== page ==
In this paper researchers have examined five possible models for the behavior of the stutter ratio, SR.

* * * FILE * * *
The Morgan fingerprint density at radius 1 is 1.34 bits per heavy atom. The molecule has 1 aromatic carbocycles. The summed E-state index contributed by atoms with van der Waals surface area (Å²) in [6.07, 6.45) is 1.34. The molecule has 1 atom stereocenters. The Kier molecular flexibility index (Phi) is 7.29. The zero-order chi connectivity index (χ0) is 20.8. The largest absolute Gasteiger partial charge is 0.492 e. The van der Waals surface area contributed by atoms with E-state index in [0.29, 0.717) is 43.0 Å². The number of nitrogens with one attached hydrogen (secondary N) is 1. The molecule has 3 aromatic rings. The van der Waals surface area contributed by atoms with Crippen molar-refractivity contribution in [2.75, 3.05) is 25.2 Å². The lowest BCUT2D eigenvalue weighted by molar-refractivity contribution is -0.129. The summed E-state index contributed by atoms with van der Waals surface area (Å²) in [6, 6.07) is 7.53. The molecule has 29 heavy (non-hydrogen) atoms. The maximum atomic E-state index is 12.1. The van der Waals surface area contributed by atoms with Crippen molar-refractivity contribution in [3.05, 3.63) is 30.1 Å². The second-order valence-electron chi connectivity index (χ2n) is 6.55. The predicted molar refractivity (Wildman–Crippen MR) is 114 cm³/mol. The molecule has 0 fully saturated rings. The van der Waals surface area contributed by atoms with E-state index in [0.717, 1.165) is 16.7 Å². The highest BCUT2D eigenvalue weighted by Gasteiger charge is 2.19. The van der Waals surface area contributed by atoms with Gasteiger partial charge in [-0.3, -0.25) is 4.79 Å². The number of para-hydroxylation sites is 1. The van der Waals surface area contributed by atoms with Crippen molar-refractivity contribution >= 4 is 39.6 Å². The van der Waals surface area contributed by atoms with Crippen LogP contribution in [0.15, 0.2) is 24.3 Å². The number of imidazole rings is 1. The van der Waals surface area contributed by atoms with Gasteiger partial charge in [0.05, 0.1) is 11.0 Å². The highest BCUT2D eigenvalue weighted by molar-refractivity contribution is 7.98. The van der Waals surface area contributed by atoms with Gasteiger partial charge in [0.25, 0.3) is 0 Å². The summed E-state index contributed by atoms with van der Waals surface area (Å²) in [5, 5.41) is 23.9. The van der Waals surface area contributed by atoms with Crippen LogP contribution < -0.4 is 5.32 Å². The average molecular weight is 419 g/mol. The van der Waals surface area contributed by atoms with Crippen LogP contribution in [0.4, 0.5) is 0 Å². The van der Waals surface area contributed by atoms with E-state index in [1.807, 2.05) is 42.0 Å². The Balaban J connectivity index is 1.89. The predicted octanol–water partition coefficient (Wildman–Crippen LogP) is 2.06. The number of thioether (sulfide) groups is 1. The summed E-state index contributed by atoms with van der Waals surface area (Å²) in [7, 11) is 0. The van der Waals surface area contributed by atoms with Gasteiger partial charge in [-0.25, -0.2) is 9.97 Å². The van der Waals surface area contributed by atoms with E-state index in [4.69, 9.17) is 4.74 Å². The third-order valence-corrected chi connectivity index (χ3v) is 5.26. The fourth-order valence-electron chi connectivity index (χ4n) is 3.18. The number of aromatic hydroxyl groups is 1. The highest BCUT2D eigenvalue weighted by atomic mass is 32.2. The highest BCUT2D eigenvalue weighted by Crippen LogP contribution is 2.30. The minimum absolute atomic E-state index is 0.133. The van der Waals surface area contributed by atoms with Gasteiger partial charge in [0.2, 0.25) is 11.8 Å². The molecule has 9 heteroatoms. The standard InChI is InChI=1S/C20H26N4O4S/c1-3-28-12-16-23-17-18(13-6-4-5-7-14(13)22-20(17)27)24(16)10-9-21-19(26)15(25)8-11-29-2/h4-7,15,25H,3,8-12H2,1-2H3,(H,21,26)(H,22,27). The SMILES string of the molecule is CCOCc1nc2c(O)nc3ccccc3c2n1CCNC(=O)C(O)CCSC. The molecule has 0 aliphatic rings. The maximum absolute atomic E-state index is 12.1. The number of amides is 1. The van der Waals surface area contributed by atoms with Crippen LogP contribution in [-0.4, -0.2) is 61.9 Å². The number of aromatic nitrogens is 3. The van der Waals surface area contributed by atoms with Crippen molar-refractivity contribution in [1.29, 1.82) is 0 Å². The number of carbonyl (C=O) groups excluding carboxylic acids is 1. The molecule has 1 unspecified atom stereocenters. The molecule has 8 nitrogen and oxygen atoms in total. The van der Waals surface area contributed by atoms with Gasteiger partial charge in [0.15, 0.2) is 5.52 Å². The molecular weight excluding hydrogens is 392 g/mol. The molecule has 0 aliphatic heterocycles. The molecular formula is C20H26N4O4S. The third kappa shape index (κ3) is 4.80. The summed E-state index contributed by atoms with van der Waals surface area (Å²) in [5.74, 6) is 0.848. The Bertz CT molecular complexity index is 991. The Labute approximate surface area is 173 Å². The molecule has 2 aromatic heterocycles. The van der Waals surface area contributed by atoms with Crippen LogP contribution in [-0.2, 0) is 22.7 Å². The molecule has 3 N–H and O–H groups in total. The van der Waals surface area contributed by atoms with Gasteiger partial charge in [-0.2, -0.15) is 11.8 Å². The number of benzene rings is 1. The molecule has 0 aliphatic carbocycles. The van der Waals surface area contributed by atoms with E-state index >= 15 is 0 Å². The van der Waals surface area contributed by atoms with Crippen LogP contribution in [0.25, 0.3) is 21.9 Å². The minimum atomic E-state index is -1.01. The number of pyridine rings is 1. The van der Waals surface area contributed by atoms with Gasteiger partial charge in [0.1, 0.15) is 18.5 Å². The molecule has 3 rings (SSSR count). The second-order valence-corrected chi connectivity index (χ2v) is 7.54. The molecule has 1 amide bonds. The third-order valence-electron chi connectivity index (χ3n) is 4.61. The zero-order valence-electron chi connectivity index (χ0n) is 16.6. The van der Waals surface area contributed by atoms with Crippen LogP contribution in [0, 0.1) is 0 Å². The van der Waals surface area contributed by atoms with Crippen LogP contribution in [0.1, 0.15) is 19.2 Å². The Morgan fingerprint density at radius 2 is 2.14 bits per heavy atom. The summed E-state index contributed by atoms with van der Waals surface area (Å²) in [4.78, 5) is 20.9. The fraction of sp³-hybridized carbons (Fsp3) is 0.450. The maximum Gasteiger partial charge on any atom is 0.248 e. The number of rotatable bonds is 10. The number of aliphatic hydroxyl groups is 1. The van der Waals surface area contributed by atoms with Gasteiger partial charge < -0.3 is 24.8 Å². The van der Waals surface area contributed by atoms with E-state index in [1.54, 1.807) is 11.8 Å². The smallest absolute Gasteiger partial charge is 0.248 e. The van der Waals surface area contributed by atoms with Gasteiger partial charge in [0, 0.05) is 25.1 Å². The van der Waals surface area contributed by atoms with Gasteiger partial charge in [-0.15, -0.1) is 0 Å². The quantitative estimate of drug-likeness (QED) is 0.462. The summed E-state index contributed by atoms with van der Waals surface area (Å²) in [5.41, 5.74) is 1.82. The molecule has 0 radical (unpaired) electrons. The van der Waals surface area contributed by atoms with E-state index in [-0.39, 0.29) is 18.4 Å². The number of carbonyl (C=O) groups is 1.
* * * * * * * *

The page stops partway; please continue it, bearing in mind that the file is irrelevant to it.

These were two log-normal models, two gamma models, and a two-component normal mixture model. A two-component normal mixture model was chosen with different behaviors of variance; at each locus SR was described with two distributions, both with the same mean. The distributions have difference variances: one for the majority of the observations and a second for the less well-behaved ones. The researchers applied each model to a set of known single source Identifiler, NGM SElect and PowerPlex 21 DNA profiles to show the applicability of the findings to different datasets. SR determined from the single source profiles were compared to the calculated SR after application of the models. The model performance was tested by calculating the log-likelihoods and comparing the difference in Akaike information criterion (AIC). The two-component normal mixture model systematically outperformed all others, despite the increase in the number of parameters. This model, as well as performing well statistically have intuitive appeal for forensic biologists and could be implemented in an expert system with a continuous method for DNA interpretation. (Published Abstract)
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